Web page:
Almost finished – number 12 of my 16 candidates for Mexico’s 7 Wonders is El Tajin, a couple of hours from Veracruz. This is the one ruin that I haven’t seen that I really want to. I have it penciled in for my Xmas vacation in just a few months. Click here to vote.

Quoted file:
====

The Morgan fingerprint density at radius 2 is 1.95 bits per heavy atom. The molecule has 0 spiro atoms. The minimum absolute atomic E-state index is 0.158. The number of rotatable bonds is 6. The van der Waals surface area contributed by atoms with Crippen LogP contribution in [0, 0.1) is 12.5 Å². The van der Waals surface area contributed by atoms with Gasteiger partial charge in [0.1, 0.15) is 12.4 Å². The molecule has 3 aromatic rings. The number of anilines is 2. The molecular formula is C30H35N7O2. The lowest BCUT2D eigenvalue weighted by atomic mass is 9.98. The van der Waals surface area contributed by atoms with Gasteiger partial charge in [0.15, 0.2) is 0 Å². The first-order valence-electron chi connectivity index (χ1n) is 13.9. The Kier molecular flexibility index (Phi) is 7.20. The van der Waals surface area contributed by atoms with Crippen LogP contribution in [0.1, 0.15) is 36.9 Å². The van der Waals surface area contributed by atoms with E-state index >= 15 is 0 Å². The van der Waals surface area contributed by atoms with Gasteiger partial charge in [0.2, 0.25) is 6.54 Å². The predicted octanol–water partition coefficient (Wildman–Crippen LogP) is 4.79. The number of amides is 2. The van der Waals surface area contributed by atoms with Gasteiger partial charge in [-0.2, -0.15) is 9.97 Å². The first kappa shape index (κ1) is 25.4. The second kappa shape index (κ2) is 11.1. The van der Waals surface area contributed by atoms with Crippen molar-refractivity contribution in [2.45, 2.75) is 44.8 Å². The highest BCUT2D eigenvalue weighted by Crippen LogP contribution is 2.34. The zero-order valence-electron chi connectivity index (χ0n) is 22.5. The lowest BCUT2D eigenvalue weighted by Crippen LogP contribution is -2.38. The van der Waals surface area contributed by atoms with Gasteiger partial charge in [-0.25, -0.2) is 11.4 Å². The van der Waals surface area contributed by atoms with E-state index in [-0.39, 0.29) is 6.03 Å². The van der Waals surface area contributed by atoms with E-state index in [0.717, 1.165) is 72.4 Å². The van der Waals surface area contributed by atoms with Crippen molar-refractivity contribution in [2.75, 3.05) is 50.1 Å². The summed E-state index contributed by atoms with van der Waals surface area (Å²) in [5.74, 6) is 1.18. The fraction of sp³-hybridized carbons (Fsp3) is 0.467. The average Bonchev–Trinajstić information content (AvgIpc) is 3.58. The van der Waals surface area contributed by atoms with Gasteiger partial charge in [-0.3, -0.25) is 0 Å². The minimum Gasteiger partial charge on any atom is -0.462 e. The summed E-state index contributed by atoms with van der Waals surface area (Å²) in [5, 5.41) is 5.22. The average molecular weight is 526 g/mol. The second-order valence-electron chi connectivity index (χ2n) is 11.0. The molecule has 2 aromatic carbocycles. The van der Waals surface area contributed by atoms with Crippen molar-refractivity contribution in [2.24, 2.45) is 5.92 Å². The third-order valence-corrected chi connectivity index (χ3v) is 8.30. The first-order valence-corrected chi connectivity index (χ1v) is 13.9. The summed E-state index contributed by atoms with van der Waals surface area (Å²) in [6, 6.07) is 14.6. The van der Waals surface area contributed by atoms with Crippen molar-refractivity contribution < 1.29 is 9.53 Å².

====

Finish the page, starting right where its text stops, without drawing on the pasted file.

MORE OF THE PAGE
From Wiki: El Tajín is a Pre-Columbian archaeological site near the city of Papantla, in the state of Veracruz, Mexico. The city El Tajín was the capital of the Totonac state. Tajín means city or place of thunder in the Totonac language, and is believed to have been one of the names for the Totonac god of thunder, lightning and rain. Construction of ceremonial buildings at El Tajín began about the 1st century. Early classic Tajín shows influence of Teotihuacan; early postclassic shows considerable Toltec influence. Construction continued to about the start of the 13th century, at which time the city was conquered and burned by Chichimec invaders. The site continued to be occupied after this by a smaller population, but no new large construction projects were initiated. The site was completely abandoned with the arrival of the Spanish conquerors in the early 16th century. The abandoned site was overgrown with forest. In 1785 engineer Diego Ruiz visited the site and published the first description of it. In the early 19th century it was visited by Guillermo Dupaix, Alexander von Humboldt, and Carlos Nebel, who published additional accounts. The first archeological excavation of the site was made by Jose Garcia Payon from 1943 through 1963. The Mexican Institute of Anthropology & History has made additional restoration to buildings at the site since the 1980s.